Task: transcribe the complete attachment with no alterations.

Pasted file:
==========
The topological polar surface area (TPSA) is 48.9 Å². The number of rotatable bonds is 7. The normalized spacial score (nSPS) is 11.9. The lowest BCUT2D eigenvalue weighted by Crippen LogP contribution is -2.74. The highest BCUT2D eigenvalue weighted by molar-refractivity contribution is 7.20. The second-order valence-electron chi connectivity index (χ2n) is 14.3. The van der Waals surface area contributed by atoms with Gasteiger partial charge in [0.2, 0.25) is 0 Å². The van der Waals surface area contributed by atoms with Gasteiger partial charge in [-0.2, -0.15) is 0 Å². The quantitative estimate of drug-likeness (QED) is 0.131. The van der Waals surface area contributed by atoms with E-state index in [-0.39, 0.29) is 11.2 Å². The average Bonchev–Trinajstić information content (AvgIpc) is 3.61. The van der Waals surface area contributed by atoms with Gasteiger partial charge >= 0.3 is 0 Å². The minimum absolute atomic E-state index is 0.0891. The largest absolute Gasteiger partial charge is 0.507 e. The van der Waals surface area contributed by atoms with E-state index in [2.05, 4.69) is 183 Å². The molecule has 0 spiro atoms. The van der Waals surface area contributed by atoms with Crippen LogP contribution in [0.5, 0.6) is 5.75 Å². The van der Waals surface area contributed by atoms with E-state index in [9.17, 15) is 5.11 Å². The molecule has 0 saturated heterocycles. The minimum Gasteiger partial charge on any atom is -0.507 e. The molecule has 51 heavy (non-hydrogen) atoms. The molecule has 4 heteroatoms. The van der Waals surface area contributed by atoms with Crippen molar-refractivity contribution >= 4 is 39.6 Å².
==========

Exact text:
The topological polar surface area (TPSA) is 48.9 Å². The number of rotatable bonds is 7. The normalized spacial score (nSPS) is 11.9. The lowest BCUT2D eigenvalue weighted by Crippen LogP contribution is -2.74. The highest BCUT2D eigenvalue weighted by molar-refractivity contribution is 7.20. The second-order valence-electron chi connectivity index (χ2n) is 14.3. The van der Waals surface area contributed by atoms with Gasteiger partial charge in [0.2, 0.25) is 0 Å². The van der Waals surface area contributed by atoms with Gasteiger partial charge in [-0.2, -0.15) is 0 Å². The quantitative estimate of drug-likeness (QED) is 0.131. The van der Waals surface area contributed by atoms with E-state index in [-0.39, 0.29) is 11.2 Å². The average Bonchev–Trinajstić information content (AvgIpc) is 3.61. The van der Waals surface area contributed by atoms with Gasteiger partial charge >= 0.3 is 0 Å². The minimum absolute atomic E-state index is 0.0891. The largest absolute Gasteiger partial charge is 0.507 e. The van der Waals surface area contributed by atoms with E-state index in [2.05, 4.69) is 183 Å². The molecule has 0 spiro atoms. The van der Waals surface area contributed by atoms with Crippen LogP contribution in [0.5, 0.6) is 5.75 Å². The van der Waals surface area contributed by atoms with E-state index in [9.17, 15) is 5.11 Å². The molecule has 0 saturated heterocycles. The minimum Gasteiger partial charge on any atom is -0.507 e. The molecule has 51 heavy (non-hydrogen) atoms. The molecule has 4 heteroatoms. The van der Waals surface area contributed by atoms with Crippen molar-refractivity contribution >= 4 is 39.6 Å².